'Beauty and the Beast': When a feminist plays a Disney princess
values and ideals
The new live-action version of 'Beauty and the Beast,' starring Emma Watson and Dan Stevens, is expected to become a massive hit at the box office. What message will the film send all those filmgoers?
—Is a “feminist Disney princess” an oxymoron?
“Oh, I’m not a princess,” Belle tells a character in the new live-action version of “Beauty and the Beast.” The actress playing her, Emma Watson, reportedly requested the line.
As to whether she fits the modern definition of feminism? Audiences will get to decide for themselves Friday, when the movie opens in theaters, but culture watchers point out that Belle's intelligence and courage in the original animated film resonated with girls in the 1990s, and marked a departure from earlier Disney heroines.
“I loved the story when it came out in the ’90s, and I loved it for similar reasons that Emma Watson has been saying in her interviews, in that it was a heroine that spoke her mind, and she had some interests outside of the romance,” says Lisa Swain, associate professor of cinema and media arts at Biola University, adding that the original character’s love of reading drew her to the story.
In the 1991 version of the film, the only animated movie to be nominated for a Best Picture Oscar when only five contenders were allowed, the bookish inventor’s daughter had hobbies that went beyond singing with adorable woodland creatures and dreams that included more than waiting for her prince and settling down in a castle.
“The original Belle was very progressive and quite modern for her time, and I think it was a case of kind of defending and protecting her original DNA,” Ms. Watson told USA Today.
Interestingly, Belle’s love of books predates Disney – it was part of the character in author Gabrielle-Suzanne Barbot de Villeneuve’s story, published in 1740, says Bonnie Rudner, an associate professor at Boston College who teaches courses including “Disney and the Wondertale.” “That’s very unusual for women [at the time],” Professor Rudner says.
But after “Mulan” and “Moana” – to say nothing of Katniss Everdeen – filmmakers say they took steps to make sure the outspoken bookworm had enough agency for modern audiences. And what about the Stockholm Syndrome question – in every version of the story, Belle is falling in love with the guy holding her captive. Efforts to address those questions head-on in the new movie range from the cosmetic to the more substantive.
Take the woman portraying her: Watson, who played Hermione Granger in the “Harry Potter” films, has publicly supported issues including schooling for young girls, removing the stigma attached to feminism, and encouraging women becoming involved in politics. In 2014, the United Nations Goodwill ambassador spoke at the UN headquarters about HeForShe, a campaign to encourage men to become involved in discrimination against women.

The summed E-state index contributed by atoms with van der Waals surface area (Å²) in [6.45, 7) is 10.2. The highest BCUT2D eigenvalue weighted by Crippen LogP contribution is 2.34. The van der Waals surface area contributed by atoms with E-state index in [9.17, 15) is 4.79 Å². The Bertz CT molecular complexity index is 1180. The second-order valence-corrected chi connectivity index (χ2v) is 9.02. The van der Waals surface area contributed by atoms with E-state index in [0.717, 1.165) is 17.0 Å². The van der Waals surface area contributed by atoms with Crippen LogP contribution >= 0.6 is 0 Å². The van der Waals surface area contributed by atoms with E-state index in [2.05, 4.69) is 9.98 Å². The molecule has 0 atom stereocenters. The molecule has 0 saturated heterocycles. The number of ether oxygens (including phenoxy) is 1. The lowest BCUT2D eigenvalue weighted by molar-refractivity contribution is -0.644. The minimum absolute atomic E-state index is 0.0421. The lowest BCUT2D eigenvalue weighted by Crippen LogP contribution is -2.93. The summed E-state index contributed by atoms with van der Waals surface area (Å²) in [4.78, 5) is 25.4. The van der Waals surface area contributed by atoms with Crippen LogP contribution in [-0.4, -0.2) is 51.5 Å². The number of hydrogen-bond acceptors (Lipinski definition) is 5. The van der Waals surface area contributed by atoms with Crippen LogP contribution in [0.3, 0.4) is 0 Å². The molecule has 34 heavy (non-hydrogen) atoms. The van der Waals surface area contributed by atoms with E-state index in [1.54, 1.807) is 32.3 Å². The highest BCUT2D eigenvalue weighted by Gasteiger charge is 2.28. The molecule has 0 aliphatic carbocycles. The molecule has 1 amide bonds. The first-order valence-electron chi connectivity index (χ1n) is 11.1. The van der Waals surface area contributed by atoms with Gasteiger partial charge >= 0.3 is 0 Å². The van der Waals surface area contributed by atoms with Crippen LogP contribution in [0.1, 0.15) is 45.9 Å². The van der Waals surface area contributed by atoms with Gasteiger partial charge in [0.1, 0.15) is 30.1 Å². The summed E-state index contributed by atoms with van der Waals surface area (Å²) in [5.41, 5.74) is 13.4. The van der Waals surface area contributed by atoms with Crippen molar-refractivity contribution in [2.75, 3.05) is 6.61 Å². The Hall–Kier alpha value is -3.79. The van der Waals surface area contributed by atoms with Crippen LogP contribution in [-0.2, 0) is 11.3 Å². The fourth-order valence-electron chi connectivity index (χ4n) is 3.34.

She and director Bill Condon traded animated Belle’s ballet slippers for a sturdy pair of boots and ditched the corset. And this Belle has a career beyond keeping house for her absent-minded father: This time, she’s the inventor.
“There’s already progress from the last film,” says Nancy Wang Yuen, chair of the department of sociology at Biola University, of the inventor twist.
And Rudner, for her part, says the movie version of the story has as much to say about masculinity as it does feminism.
“Disney is really looking at masculinity,” she says. “What makes a man? Who's a man? ... The [villain] ‘Gaston’ song is, that's one kind of man. And then Beast is another kind of man and he has to learn, he has to be transformed by the love of a good woman. And then [Belle’s father] Maurice is another kind of man, he's the silly, chunky Disney laughable father, he's like a child.... It's interesting. It seems to me like the Disney movie is way more about males than females.”
Rudner notes that the Beast learns how to treat Belle well, while Gaston never does.
“The problem with Gaston is that he doesn't validate anything about Belle. He doesn't appreciate her, he doesn't validate her right to be independent or free or read, as opposed to Beast, who gives her a library, who lets her go,” she says. “[Belle is] so free and she goes here and she goes there,” she says. “We'll see if at the end if she has not just a library but she has her own lab.”
Rudner says she sees more recent Disney characters as having a “pseudo-rebellion.” Characters like Belle are defiant, unlike the early Disney princesses such as Snow White or Cinderella, who are meek and quiet. But unlike last year’s “Moana,” in which the explorer heroine doesn’t have a love interest, the fairy tale happily-ever-afters typically end with a wedding.
“The resolution is still in the romance,” Professor Yuen agrees. “So I'm curious to see whether Disney will try to make it not about that ... that the resolution isn't hinged on the actual union.”
Belle’s ability to judge people based on more than appearances also plays a role in the story’s resonance. While the Beast looks more like Dan Stevens of “Downton Abbey” after the curse is broken, “it is significant that she falls in love with him not knowing that he is going to change to a handsome prince,” Swain says.
She adds, however, that this still has its problems. “I think that's one of the things that makes ‘Shrek’ such an appealing movie,” Swain says. “Instead of him turning into a handsome prince, she turns into an ogre.”
That sends a message, says Swain. “ ‘You love me, you really do see me.’ I wish that there was some kind of hybrid where maybe when [Belle] sees [the Beast], she sees the prince but when everyone else sees him, they still see that [Beast] appearance,” she says. “But yeah, it’s still a fairy tale in the end, right?”